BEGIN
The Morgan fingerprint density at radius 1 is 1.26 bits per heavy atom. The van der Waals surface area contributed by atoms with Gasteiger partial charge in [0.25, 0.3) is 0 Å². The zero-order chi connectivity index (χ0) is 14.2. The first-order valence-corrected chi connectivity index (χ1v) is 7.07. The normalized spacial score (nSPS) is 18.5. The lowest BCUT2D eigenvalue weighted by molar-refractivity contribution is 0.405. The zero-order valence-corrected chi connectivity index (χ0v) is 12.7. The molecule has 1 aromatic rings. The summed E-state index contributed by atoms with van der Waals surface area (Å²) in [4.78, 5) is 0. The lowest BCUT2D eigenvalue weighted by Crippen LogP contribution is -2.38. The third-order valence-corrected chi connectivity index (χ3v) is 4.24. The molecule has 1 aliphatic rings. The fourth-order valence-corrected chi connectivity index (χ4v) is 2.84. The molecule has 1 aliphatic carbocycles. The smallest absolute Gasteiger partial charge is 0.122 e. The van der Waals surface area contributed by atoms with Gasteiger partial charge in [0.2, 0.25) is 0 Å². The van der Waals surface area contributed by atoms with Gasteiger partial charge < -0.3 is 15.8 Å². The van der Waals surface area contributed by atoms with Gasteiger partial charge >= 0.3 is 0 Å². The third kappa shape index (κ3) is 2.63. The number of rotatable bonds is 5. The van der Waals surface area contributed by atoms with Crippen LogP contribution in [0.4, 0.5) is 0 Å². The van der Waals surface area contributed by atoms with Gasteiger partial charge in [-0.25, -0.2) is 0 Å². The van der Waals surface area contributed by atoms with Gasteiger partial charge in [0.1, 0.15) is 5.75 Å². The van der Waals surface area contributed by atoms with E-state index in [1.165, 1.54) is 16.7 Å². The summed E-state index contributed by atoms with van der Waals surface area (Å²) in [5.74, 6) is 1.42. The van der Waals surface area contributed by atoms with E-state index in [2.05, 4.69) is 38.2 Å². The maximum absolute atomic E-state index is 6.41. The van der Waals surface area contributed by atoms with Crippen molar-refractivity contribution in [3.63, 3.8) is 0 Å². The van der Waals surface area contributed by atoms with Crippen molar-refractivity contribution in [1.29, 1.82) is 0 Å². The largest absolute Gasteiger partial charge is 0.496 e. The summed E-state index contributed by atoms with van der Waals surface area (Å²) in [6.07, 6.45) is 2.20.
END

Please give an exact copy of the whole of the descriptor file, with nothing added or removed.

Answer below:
The Morgan fingerprint density at radius 1 is 1.26 bits per heavy atom. The van der Waals surface area contributed by atoms with Gasteiger partial charge in [0.25, 0.3) is 0 Å². The zero-order chi connectivity index (χ0) is 14.2. The first-order valence-corrected chi connectivity index (χ1v) is 7.07. The normalized spacial score (nSPS) is 18.5. The lowest BCUT2D eigenvalue weighted by molar-refractivity contribution is 0.405. The zero-order valence-corrected chi connectivity index (χ0v) is 12.7. The molecule has 1 aromatic rings. The summed E-state index contributed by atoms with van der Waals surface area (Å²) in [4.78, 5) is 0. The lowest BCUT2D eigenvalue weighted by Crippen LogP contribution is -2.38. The third-order valence-corrected chi connectivity index (χ3v) is 4.24. The molecule has 1 aliphatic rings. The fourth-order valence-corrected chi connectivity index (χ4v) is 2.84. The molecule has 1 aliphatic carbocycles. The smallest absolute Gasteiger partial charge is 0.122 e. The van der Waals surface area contributed by atoms with Gasteiger partial charge in [0.2, 0.25) is 0 Å². The van der Waals surface area contributed by atoms with Gasteiger partial charge < -0.3 is 15.8 Å². The van der Waals surface area contributed by atoms with Gasteiger partial charge >= 0.3 is 0 Å². The third kappa shape index (κ3) is 2.63. The number of rotatable bonds is 5. The van der Waals surface area contributed by atoms with Crippen LogP contribution in [0.4, 0.5) is 0 Å². The van der Waals surface area contributed by atoms with Gasteiger partial charge in [-0.25, -0.2) is 0 Å². The van der Waals surface area contributed by atoms with Gasteiger partial charge in [0.1, 0.15) is 5.75 Å². The van der Waals surface area contributed by atoms with E-state index in [1.165, 1.54) is 16.7 Å². The summed E-state index contributed by atoms with van der Waals surface area (Å²) in [5.74, 6) is 1.42. The van der Waals surface area contributed by atoms with E-state index in [2.05, 4.69) is 38.2 Å². The maximum absolute atomic E-state index is 6.41. The van der Waals surface area contributed by atoms with Crippen molar-refractivity contribution in [3.63, 3.8) is 0 Å². The van der Waals surface area contributed by atoms with Crippen molar-refractivity contribution in [1.29, 1.82) is 0 Å². The largest absolute Gasteiger partial charge is 0.496 e. The summed E-state index contributed by atoms with van der Waals surface area (Å²) in [6.07, 6.45) is 2.20.